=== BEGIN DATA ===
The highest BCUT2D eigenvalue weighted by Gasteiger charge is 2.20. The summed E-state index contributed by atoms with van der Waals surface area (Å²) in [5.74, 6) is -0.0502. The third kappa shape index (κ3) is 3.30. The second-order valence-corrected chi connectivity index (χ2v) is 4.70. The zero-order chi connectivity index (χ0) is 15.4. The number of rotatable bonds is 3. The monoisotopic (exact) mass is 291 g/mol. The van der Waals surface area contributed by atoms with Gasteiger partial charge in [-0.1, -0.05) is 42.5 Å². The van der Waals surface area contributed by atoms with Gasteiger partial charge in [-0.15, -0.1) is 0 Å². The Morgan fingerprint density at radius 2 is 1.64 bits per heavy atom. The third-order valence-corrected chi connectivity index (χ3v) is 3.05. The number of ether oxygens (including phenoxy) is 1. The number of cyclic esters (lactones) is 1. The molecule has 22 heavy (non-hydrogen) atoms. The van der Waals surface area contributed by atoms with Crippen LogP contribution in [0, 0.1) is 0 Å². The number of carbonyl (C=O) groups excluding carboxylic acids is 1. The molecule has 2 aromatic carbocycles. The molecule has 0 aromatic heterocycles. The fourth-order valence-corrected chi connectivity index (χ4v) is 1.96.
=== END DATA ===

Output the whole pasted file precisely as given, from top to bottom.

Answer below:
The highest BCUT2D eigenvalue weighted by Gasteiger charge is 2.20. The summed E-state index contributed by atoms with van der Waals surface area (Å²) in [5.74, 6) is -0.0502. The third kappa shape index (κ3) is 3.30. The second-order valence-corrected chi connectivity index (χ2v) is 4.70. The zero-order chi connectivity index (χ0) is 15.4. The number of rotatable bonds is 3. The monoisotopic (exact) mass is 291 g/mol. The van der Waals surface area contributed by atoms with Gasteiger partial charge in [-0.1, -0.05) is 42.5 Å². The van der Waals surface area contributed by atoms with Gasteiger partial charge in [-0.15, -0.1) is 0 Å². The Morgan fingerprint density at radius 2 is 1.64 bits per heavy atom. The third-order valence-corrected chi connectivity index (χ3v) is 3.05. The number of ether oxygens (including phenoxy) is 1. The number of cyclic esters (lactones) is 1. The molecule has 22 heavy (non-hydrogen) atoms. The van der Waals surface area contributed by atoms with Crippen LogP contribution in [0, 0.1) is 0 Å². The number of carbonyl (C=O) groups excluding carboxylic acids is 1. The molecule has 2 aromatic carbocycles. The molecule has 0 aromatic heterocycles. The fourth-order valence-corrected chi connectivity index (χ4v) is 1.96.